Hester Peirce. (Photo: Diego Radzinschi/ALM)

The full Senate on Thursday confirmed by voice vote Hester Peirce and Robert Jackson to be commissioners at the Securities and Exchange Commission.

The Senate Banking Committee approved their nominations by voice vote on Nov. 1.

The Senate also approved Preston Rutledge to be assistant secretary of Labor for the Employee Benefits Security Administration. Rutledge will be instrumental in shepherding through any change that Labor makes to its fiduciary rule.

In testimony during their nomination hearing before the Senate Banking Committee on Oct. 14, both Peirce, a fellow at the pro-free-market Mercatus Center, and Jackson, a Columbia Law School professor, voiced their support for the agency moving ahead on a fiduciary rulemaking, but they signaled that the agency should tackle other priorities first.

Jackson, a Democrat, said at the October hearing that the SEC “should have an important role in the development of these fiduciary standards; it is a natural area for the SEC to do a rulemaking,” citing SEC Chairman Jay Clayton’s work with the Labor Department and other regulators “to develop the SEC’s presence.”

Peirce, a Republican, reiterated her concerns about Labor’s fiduciary rule “as it’s currently written,” stating that she’s “glad that calmer minds have prevailed and that people at DOL and at the SEC are taking a look at it.”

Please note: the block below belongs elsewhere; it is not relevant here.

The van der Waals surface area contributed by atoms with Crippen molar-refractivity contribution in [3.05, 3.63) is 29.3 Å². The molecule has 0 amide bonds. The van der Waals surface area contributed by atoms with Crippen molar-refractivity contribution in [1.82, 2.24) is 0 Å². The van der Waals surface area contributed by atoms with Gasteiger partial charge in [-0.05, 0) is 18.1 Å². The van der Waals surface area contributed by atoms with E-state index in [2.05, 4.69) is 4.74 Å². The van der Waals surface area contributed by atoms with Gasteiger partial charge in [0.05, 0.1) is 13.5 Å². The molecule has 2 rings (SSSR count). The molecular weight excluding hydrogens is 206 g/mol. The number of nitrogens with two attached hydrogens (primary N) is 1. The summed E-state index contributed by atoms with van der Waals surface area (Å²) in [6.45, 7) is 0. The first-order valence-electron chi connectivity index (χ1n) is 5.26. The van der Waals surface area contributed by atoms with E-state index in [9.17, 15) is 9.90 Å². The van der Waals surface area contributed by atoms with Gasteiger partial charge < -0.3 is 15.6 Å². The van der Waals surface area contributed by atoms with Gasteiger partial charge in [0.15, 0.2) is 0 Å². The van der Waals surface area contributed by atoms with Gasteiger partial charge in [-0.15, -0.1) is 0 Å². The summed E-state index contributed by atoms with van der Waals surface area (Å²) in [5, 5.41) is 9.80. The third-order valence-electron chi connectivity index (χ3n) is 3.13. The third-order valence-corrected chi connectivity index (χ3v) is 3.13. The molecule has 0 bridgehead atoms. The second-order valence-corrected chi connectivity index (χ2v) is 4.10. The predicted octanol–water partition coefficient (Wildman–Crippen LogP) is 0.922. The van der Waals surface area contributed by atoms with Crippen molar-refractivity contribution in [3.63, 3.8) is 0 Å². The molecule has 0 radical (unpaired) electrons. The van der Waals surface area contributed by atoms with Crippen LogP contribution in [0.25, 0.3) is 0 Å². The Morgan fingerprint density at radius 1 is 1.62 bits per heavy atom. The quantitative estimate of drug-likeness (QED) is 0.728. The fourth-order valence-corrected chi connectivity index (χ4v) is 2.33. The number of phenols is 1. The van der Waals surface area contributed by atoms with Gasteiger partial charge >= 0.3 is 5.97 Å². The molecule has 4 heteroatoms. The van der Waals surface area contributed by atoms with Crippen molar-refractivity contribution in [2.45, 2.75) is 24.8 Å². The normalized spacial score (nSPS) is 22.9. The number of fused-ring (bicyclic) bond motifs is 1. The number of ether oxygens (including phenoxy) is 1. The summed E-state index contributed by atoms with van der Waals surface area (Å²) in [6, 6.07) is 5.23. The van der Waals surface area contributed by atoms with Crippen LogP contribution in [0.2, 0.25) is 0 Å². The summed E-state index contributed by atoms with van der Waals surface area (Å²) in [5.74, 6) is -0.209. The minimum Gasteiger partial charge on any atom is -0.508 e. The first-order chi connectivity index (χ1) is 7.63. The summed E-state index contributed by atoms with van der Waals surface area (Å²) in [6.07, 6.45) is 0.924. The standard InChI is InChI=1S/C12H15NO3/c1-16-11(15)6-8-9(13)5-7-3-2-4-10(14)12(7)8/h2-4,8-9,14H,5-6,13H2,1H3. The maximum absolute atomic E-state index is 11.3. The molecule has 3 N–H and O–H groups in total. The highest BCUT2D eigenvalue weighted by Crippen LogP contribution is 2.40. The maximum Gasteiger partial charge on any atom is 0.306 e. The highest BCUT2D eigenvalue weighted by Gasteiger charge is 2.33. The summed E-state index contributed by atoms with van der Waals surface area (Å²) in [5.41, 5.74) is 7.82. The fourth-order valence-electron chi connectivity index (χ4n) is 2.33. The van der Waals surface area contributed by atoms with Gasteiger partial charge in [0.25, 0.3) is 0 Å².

With a full SEC and an EBSA chief, industry officials say collaboration between the SEC and Labor on a fiduciary rule can now move ahead. 

David Tittsworth, former CEO of the Investment Adviser Association who’s now an attorney with Ropes & Gray in Washington, said that “Clayton should be pleased to have a full contingent of five commissioners – the first time since 2015 – before embarking on his 2018 regulatory priorities.”

“It is difficult for the work on the fiduciary rule to move forward without political leadership” at EBSA and without a full SEC, said Fred Reish, partner at Drinker Biddle & Reath in Los Angeles. Rutledge’s “confirmation will cure the first part of that.”
Rutledge’s “years of experience with retirement issues and the political environment will make him an effective leader for moving the fiduciary rule through the DOL and coordinating with the SEC,” Reish added. 

The SEC’s short-term agenda, according to a filing with the Office of Management and Budget on Dec. 14, includes an SEC rulemaking, in coordination with the Labor Department, regarding standards of conduct for investment professionals, aka a fiduciary rulemaking.

Current IAA CEO Karen Barr added that IAA is “pleased that the Commission will now, after more than two years, have a full complement of five commissioners.”

— Check out SEC Chief Clayton Issues Warning on Cryptocurrencies, ICOs on ThinkAdvisor.